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I can't figure out how to display something (like hello world) in every 3 seconds. I'm writing in only C programming with gcc compiler in linux. We can stop it by Ctrl+c. I just want simplest and easiest way to manipulate thet code with my project.

Thank you so much in advance!

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6 Answers 6

up vote 3 down vote accepted

You may run into a problem in that standard output is normally buffered, which means that the implementation batches up output until it's convenient to write it. If you're writing out every three seconds (and sleep(3) is a good way to do that), and it's not showing up every three seconds, try putting in fflush(stdout); or writing to the standard error output with `fprintf(stderr, "something\n");.

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1  
You save me. fflush(stdout) must be used to show every changes. –  Devyn Jan 4 '10 at 19:10
1  
@Devyn, maybe then you should accept this answer instead? –  Pavel Shved Jan 4 '10 at 19:13
while(1) {
    printf("something\n");
    sleep(3);
}
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I just got blinking cursor. Nothing shows up! What should I do? –  Devyn Jan 4 '10 at 18:58
7  
@Devyn, wait three seconds. –  Pavel Shved Jan 4 '10 at 19:00
    
Well I actually waited more than 10 seconds. Here is my complete code. #include <stdio.h> #include <unistd.h> int main(void) { while(1) { printf("something\n"); sleep(3); } } –  Devyn Jan 4 '10 at 19:04
6  
Works for me. Try adding fflush(stdout); after the printf()? –  Alok Singhal Jan 4 '10 at 19:07
sleep(3);

The sleep function causes your program to wait X seconds before returning. Note that this is between executions, so it won't be running your command exactly every 3 seconds, but close enough for most purposes. Also, some platforms have usleep where the u stands for micro which could get you more resolution. See the man pages for more information.

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thanks for the reply. do we need any special header for that? –  Devyn Jan 4 '10 at 18:57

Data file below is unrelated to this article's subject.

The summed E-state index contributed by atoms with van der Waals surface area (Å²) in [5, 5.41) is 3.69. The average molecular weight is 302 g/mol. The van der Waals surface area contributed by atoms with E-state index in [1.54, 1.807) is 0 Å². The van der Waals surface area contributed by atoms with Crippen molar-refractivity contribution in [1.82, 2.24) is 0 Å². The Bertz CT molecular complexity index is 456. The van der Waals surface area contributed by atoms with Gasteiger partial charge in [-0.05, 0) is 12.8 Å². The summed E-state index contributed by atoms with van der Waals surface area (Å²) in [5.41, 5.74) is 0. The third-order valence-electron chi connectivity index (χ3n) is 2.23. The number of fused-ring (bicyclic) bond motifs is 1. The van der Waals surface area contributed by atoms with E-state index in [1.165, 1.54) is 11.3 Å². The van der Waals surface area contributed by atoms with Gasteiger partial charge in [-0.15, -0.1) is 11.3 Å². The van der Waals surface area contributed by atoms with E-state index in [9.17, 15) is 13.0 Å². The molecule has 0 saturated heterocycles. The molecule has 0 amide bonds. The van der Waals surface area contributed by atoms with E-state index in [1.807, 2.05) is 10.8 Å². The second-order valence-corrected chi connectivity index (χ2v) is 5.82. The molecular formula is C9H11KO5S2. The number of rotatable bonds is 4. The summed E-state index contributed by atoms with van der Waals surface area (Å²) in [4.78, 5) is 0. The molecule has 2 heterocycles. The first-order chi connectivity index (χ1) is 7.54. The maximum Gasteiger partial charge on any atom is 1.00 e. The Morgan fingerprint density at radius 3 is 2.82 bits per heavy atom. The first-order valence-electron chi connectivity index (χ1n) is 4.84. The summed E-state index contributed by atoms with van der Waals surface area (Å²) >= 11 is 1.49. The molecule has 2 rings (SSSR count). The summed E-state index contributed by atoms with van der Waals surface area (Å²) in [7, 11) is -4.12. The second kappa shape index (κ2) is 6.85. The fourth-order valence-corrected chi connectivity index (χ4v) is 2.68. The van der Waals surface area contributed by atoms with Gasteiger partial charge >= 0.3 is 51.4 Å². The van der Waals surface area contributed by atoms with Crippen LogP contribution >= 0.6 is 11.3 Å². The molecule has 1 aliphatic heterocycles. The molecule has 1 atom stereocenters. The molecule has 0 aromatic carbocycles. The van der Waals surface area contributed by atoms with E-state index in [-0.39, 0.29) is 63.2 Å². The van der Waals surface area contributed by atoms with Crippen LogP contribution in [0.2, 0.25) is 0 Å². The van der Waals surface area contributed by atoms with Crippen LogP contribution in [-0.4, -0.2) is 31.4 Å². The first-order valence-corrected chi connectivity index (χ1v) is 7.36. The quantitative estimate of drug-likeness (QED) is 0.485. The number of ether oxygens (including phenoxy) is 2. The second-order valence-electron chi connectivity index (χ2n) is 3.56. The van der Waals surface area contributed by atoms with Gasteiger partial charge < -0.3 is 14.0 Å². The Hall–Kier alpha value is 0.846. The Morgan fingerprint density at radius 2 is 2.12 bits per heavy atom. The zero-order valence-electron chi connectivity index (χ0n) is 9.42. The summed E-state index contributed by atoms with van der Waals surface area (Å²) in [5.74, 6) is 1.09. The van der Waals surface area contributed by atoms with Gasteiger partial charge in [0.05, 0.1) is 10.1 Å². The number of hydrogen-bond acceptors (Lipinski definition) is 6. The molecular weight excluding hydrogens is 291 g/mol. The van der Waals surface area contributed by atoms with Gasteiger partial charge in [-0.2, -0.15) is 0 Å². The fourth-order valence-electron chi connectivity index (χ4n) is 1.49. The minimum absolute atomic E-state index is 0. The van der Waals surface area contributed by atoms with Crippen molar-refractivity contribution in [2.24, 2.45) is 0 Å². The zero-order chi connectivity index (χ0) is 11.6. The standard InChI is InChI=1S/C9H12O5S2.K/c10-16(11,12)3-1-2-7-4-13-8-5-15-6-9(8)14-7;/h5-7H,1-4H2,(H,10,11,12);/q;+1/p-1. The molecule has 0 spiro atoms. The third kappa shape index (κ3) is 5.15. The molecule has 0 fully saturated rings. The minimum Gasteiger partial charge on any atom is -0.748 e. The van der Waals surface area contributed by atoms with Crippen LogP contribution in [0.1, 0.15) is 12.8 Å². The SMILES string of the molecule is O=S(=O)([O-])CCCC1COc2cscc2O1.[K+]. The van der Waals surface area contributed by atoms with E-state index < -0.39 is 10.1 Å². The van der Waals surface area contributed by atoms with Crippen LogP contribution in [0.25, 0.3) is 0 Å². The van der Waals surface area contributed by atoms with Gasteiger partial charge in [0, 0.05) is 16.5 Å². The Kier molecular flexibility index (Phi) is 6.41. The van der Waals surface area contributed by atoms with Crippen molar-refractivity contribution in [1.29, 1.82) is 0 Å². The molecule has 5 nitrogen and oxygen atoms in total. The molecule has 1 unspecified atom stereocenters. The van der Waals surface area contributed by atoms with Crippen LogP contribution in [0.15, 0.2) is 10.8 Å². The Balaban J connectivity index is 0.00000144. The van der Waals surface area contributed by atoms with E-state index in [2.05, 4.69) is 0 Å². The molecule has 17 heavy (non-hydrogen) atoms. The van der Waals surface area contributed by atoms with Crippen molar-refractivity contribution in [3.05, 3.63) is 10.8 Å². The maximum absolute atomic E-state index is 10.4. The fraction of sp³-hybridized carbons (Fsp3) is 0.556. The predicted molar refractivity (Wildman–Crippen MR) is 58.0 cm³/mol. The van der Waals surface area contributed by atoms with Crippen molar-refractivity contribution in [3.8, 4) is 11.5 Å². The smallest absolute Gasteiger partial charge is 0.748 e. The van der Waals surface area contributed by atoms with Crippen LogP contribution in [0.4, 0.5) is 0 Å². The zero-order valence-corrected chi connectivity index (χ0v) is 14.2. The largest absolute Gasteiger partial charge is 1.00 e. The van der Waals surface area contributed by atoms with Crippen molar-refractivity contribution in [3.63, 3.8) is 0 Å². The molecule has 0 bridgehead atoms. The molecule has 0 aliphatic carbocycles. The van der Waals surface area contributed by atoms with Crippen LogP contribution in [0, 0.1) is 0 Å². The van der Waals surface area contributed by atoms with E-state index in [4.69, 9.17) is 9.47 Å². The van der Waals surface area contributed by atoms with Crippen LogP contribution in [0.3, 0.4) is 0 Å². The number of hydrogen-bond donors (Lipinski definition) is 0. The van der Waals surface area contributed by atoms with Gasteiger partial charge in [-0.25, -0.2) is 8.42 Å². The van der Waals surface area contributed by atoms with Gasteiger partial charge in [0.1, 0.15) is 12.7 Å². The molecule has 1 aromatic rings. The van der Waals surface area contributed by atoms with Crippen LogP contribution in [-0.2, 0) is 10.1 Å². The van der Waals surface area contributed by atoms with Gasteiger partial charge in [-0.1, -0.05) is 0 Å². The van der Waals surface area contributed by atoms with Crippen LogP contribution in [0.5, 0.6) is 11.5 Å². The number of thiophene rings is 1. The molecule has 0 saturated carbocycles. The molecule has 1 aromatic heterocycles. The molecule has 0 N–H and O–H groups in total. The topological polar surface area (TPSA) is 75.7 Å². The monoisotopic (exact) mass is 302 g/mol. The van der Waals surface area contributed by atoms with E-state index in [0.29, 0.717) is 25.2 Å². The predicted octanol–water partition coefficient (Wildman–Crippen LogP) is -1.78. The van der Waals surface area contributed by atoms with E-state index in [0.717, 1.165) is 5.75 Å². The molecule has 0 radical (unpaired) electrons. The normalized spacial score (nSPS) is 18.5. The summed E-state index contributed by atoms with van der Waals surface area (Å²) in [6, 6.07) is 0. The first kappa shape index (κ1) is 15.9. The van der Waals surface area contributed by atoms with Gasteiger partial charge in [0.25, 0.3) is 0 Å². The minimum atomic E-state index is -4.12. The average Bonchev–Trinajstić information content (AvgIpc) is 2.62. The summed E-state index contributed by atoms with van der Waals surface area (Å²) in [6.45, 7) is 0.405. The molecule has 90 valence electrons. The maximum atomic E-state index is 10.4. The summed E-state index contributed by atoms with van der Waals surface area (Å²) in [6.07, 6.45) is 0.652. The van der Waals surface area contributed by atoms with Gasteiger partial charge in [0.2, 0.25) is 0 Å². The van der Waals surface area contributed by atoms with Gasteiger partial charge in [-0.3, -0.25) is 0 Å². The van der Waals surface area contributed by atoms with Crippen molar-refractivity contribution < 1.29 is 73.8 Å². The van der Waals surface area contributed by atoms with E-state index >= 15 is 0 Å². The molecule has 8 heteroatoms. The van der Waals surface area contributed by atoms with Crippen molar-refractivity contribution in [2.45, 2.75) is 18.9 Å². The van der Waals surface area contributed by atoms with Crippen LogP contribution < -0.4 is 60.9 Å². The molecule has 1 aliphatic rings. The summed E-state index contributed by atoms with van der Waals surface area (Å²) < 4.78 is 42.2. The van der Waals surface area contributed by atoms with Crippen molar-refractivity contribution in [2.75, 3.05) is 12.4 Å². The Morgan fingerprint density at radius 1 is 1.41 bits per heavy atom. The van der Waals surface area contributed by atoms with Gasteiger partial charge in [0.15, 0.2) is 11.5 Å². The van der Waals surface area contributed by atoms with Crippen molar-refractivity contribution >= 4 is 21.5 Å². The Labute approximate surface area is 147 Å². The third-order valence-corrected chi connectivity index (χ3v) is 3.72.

2  

The generic approach is to write an infinite loop (while (1) { ... }) and pause your program execution each tick.

To pause, you may use sleep function from standard library. Alternatively to sleep, which can only specify sleeping time in seconds, you can use nanosleep function that allows better precision.

#include <stdio.h>
#include <time.h>

int main()
{
  struct timespec t = { 3/*seconds*/, 0/*nanoseconds*/};
  while (1){
    printf("Wait three seconds and...\n");
    nanosleep(&t,NULL);
    fflush(stdout); //see below
  }
}

Note that unless you add a newline character (\n) to the string you outpu, you most likely will see nothing, because the string is first printed to a buffer and that buffer is occasionally flushed to the terminal (that usually happens when you print a newline, but even this cannot guarantee the flush on every system). That's why it's better to add fflush call.

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Only distantly related, but a technique I use all the time is to write a program to display something once then repeat it every n seconds by using /usr/bin/watch. I get a lot more reuse that way.

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Stream's buffer type can be controlled using setvbuf() function. By default, streams referring to files are block buffered and terinals are line buffered (stdout) or unbuffered (stderr).

#include <stdio.h>

int main(int argc, char* argv[]) {
    setvbuf(stdout, NULL, _IONBF, 0);
    while ( 1 ) {
        printf("Wait 3 seconds... ");
        sleep(3);
    }
}

Note that there's no \n in printf. If you comment out the setvbuf() call you can see how all the output come at once after filling the buffer (usually 1024 bytes).

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